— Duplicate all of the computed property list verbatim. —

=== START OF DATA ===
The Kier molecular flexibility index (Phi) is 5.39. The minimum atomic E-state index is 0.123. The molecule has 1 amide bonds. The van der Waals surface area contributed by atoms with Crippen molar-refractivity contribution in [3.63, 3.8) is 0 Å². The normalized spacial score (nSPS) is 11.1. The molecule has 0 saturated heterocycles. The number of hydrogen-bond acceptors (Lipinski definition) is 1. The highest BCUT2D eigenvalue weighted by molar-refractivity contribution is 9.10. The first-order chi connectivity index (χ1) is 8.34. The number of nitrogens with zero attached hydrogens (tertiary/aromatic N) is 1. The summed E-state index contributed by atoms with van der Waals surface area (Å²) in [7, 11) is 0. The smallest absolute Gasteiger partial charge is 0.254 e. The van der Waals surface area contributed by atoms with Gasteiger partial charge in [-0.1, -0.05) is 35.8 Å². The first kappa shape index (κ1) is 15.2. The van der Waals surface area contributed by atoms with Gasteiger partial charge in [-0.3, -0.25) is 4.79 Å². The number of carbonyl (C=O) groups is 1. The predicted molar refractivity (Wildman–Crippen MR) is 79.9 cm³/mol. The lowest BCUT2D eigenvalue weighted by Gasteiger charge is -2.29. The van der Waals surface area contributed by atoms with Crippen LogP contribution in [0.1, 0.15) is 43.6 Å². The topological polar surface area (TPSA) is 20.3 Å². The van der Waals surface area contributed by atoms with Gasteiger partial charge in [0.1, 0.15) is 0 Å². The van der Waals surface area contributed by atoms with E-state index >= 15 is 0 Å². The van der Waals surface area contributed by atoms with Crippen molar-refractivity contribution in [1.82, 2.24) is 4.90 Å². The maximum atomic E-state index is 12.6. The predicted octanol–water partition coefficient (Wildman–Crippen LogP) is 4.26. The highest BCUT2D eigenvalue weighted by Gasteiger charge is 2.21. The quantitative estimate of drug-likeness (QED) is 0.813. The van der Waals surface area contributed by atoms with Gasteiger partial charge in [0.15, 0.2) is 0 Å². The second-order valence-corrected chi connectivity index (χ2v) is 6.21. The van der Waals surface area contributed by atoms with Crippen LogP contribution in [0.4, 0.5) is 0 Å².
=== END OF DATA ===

The Kier molecular flexibility index (Phi) is 5.39. The minimum atomic E-state index is 0.123. The molecule has 1 amide bonds. The van der Waals surface area contributed by atoms with Crippen molar-refractivity contribution in [3.63, 3.8) is 0 Å². The normalized spacial score (nSPS) is 11.1. The molecule has 0 saturated heterocycles. The number of hydrogen-bond acceptors (Lipinski definition) is 1. The highest BCUT2D eigenvalue weighted by molar-refractivity contribution is 9.10. The first-order chi connectivity index (χ1) is 8.34. The number of nitrogens with zero attached hydrogens (tertiary/aromatic N) is 1. The summed E-state index contributed by atoms with van der Waals surface area (Å²) in [7, 11) is 0. The smallest absolute Gasteiger partial charge is 0.254 e. The van der Waals surface area contributed by atoms with Gasteiger partial charge in [-0.1, -0.05) is 35.8 Å². The first kappa shape index (κ1) is 15.2. The van der Waals surface area contributed by atoms with Gasteiger partial charge in [-0.3, -0.25) is 4.79 Å². The number of carbonyl (C=O) groups is 1. The predicted molar refractivity (Wildman–Crippen MR) is 79.9 cm³/mol. The lowest BCUT2D eigenvalue weighted by Gasteiger charge is -2.29. The van der Waals surface area contributed by atoms with Crippen LogP contribution in [0.1, 0.15) is 43.6 Å². The topological polar surface area (TPSA) is 20.3 Å². The van der Waals surface area contributed by atoms with Gasteiger partial charge in [0.1, 0.15) is 0 Å². The van der Waals surface area contributed by atoms with E-state index >= 15 is 0 Å². The van der Waals surface area contributed by atoms with Crippen molar-refractivity contribution in [1.82, 2.24) is 4.90 Å². The maximum atomic E-state index is 12.6. The predicted octanol–water partition coefficient (Wildman–Crippen LogP) is 4.26. The highest BCUT2D eigenvalue weighted by Gasteiger charge is 2.21. The quantitative estimate of drug-likeness (QED) is 0.813. The van der Waals surface area contributed by atoms with Gasteiger partial charge in [0.15, 0.2) is 0 Å². The second-order valence-corrected chi connectivity index (χ2v) is 6.21. The van der Waals surface area contributed by atoms with Crippen LogP contribution in [0.4, 0.5) is 0 Å².